The whole “But the panel would be lobbied,” thing is rubbish. If you’re on the panel for something like the Mercury, then you work in music. If you work covering music – be that on radio, TV, in the printed press or online – then you’re ‘lobbied’ every single day. That’s what PRs do – albeit without there being cold hard cash offered in exchange for coverage (usually). Anyone doing the lobbying would quickly be rumbled, too – and potentially blacklisted from future awards.
If someone on the Mercury panel really believes that their position would be compromised by eager people on the side of a particular album, then they should not be on the panel in the first place. It’s a simple deal: listen to records and pick the best one. Few things are as easy as celebrating brilliant things. So what if fans of a spurned band get angry with a panellist, or two? Hell, critics go through that every day – we’re all findable on Facebook or Twitter, and we all get our share of shit for what we believe. It’s no biggie – to not have relatively thick skin as a critic is to not make it as one, period.
The BBC Sound Of makes its pundits public (here!). So, too, does the aforementioned Polaris Music Prize (look!) – probably the best example out there of a Mercury-style event. Do these people suffer nightmares as a result of constant lobbying? Of course they don’t. What a pathetic excuse that is to not reveal who’s making the Mercury call. Granted, the BRIT Awards don’t reveal who’s on their judging panel – this is all you get – but they’ve over 1,000 people voting. Listing them all would be a right arsehole.
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Make the shortlist longer… you know what we mean.
If the Mercury is supposed to support British and Irish musicians by shining a light on the standout albums of a particular year (period), then wouldn’t it be great if it did more than just publicise a list of 12 might-be winners? Every album on this not-so-dirty dozen enjoys a healthy dose of publicity, and usually a little sales increase, too. So why not go bigger? Why not publish a longlist of, say, 25 albums, and then reduce that list to 10 or 12 a few weeks before the ceremony?
What’s that? There already is a Mercury longlist of 25 albums, which goes around the judging panel before it’s reduced to 12? So says Vice in this piece from the day of the Mercury Prize 2013. Why is this list not published? Wouldn’t it be fascinating to see what was so close to making the final cut? Again, this is something the Polaris does: it names a longlist of 40 (probably too many if we’re honest) a month before the shortlist of 10.
Even those who didn’t win at the 2013 Mercury saw their album sales increase significantly: Bowie by 200%, likewise Savages, and Mvula’s were bumped to the tune of 150%. Stands to reason that a wider longlist – that list of 25 – would greatly benefit the artists who don’t quite make the ultimate shortlist. If not in actual sales, then in directing curious ears to their sounds, which could translate to increased gig attendances, or simply word-of-mouth, peer-to-peer popularity. There’s nothing better than telling your mates about a great new band – and having 25 to play with instead of 12 would increase the frequency of these discussions in pubs around the country come Mercury season.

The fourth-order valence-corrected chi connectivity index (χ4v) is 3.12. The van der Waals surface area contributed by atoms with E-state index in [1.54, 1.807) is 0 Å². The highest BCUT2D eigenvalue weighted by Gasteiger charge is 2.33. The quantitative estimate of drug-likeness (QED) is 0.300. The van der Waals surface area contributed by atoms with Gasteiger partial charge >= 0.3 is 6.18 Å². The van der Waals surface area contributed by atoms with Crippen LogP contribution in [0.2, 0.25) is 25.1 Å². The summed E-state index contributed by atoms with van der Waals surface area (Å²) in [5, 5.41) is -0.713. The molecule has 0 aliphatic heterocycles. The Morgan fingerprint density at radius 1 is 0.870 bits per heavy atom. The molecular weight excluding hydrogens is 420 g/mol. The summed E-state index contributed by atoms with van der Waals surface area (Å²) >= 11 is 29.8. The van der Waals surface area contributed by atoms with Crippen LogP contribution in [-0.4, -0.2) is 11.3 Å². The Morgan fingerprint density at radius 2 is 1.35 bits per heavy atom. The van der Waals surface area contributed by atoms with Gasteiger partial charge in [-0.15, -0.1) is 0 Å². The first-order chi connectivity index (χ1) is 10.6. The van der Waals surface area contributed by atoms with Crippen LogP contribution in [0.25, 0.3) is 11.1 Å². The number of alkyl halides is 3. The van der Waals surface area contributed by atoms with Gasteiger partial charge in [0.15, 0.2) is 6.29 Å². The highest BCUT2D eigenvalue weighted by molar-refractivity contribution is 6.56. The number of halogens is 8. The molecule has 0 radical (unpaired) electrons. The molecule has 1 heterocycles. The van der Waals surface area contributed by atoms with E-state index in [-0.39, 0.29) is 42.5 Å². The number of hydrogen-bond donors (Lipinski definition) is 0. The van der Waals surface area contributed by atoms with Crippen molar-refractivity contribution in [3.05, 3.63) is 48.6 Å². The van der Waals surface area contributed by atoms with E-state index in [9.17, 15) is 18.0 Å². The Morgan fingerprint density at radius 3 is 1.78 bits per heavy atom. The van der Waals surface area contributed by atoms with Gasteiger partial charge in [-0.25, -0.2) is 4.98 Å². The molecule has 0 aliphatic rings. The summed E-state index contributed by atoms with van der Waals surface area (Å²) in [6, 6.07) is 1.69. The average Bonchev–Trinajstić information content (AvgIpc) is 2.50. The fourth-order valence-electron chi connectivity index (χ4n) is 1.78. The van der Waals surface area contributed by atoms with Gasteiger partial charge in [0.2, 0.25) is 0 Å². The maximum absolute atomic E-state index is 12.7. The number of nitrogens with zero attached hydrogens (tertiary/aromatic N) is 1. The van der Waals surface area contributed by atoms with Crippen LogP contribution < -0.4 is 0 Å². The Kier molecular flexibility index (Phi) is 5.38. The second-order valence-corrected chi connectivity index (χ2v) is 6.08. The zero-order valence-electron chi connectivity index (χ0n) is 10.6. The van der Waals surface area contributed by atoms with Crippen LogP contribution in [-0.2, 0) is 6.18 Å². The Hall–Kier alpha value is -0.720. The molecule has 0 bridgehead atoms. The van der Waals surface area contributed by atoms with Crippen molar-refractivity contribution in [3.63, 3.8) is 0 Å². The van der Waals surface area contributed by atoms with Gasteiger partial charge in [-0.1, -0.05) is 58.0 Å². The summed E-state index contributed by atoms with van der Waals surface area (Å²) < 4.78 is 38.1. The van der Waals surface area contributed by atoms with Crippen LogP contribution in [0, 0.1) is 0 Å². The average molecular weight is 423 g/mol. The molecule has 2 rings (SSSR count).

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My Bloody Valentine, ‘she found now’, from ‘m b v’
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Accept that all distribution methods are valid.
This is the 21st century. Music doesn’t exist as artefacts, and hasn’t for ages now. Labels are not simply divided into majors and indies. A mixtape can be an album – and an album, a mixtape. What even is a mixtape, anyway, by today’s vernacular reckoning? If an artist says that their album is an album, then it’s an album. The Mercury Prize’s intent is to support British and Irish music predominantly through its albums of the year awards/campaign – that’s what it says here. So, if an album’s an album, it’s in. Okay?
If the judging panel can hear an album – be that a download, or sent to them on cassette tape – then it deserves to be just as valid an entrant as a big commercial release spread across multi-format special editions. It needs to be accessible by the public too, obviously – so it’s a pass on the Joe Lean And The Jing Jang Jong LP.
Even if an album’s free to download and practically cost pennies to put together, it should be considered as relevant to the Mercury discussion as one that cost many millions to produce and that’s had several more dropped on it in the name of advertising. That’s a discrimination that simply can’t exist in this day and age. We’re so over format wars – albums exist however their makers want them too, and no panel of mostly non-musicians should be the be-all-and-end-all of the argument.
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Why are we still talking about the Mercury? Does anyone outside of this office even care? Tell Clash we’re full of hot air by tweeting us, or commenting below. (We promise to let it lie after this, really. Honestly. Probably.)
Clash’s Pop Issue doesn’t feature much in the way of Mercury Prize-centric content, but it’s bloody ace all the same. Check it.